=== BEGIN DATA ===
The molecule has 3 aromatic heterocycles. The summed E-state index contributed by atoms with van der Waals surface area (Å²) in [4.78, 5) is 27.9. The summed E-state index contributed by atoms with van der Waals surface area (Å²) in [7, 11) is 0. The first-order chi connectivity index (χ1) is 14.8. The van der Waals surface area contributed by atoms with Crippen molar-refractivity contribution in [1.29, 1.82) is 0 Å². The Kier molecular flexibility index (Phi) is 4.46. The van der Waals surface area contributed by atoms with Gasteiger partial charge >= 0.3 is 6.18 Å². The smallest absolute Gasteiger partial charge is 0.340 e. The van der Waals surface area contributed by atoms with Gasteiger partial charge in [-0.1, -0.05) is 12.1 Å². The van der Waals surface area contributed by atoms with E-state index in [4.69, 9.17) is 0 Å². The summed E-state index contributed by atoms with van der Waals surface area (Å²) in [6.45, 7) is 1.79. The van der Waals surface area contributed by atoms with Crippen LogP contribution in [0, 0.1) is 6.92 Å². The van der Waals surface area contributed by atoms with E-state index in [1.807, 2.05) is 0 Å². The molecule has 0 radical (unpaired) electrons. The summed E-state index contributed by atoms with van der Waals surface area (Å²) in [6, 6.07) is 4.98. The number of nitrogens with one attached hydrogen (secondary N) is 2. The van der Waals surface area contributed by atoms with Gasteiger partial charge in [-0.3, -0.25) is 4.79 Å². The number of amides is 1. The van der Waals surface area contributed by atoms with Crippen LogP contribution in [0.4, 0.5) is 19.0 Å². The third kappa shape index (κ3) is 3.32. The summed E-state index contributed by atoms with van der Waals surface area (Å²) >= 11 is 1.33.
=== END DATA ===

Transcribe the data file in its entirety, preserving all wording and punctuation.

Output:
The molecule has 3 aromatic heterocycles. The summed E-state index contributed by atoms with van der Waals surface area (Å²) in [4.78, 5) is 27.9. The summed E-state index contributed by atoms with van der Waals surface area (Å²) in [7, 11) is 0. The first-order chi connectivity index (χ1) is 14.8. The van der Waals surface area contributed by atoms with Crippen molar-refractivity contribution in [1.29, 1.82) is 0 Å². The Kier molecular flexibility index (Phi) is 4.46. The van der Waals surface area contributed by atoms with Gasteiger partial charge >= 0.3 is 6.18 Å². The smallest absolute Gasteiger partial charge is 0.340 e. The van der Waals surface area contributed by atoms with Gasteiger partial charge in [-0.1, -0.05) is 12.1 Å². The van der Waals surface area contributed by atoms with E-state index in [4.69, 9.17) is 0 Å². The summed E-state index contributed by atoms with van der Waals surface area (Å²) in [6.45, 7) is 1.79. The van der Waals surface area contributed by atoms with Crippen LogP contribution in [0, 0.1) is 6.92 Å². The van der Waals surface area contributed by atoms with E-state index in [1.807, 2.05) is 0 Å². The molecule has 0 radical (unpaired) electrons. The summed E-state index contributed by atoms with van der Waals surface area (Å²) in [6, 6.07) is 4.98. The number of nitrogens with one attached hydrogen (secondary N) is 2. The van der Waals surface area contributed by atoms with Gasteiger partial charge in [-0.3, -0.25) is 4.79 Å². The number of amides is 1. The van der Waals surface area contributed by atoms with Crippen LogP contribution in [0.4, 0.5) is 19.0 Å². The third kappa shape index (κ3) is 3.32. The summed E-state index contributed by atoms with van der Waals surface area (Å²) >= 11 is 1.33.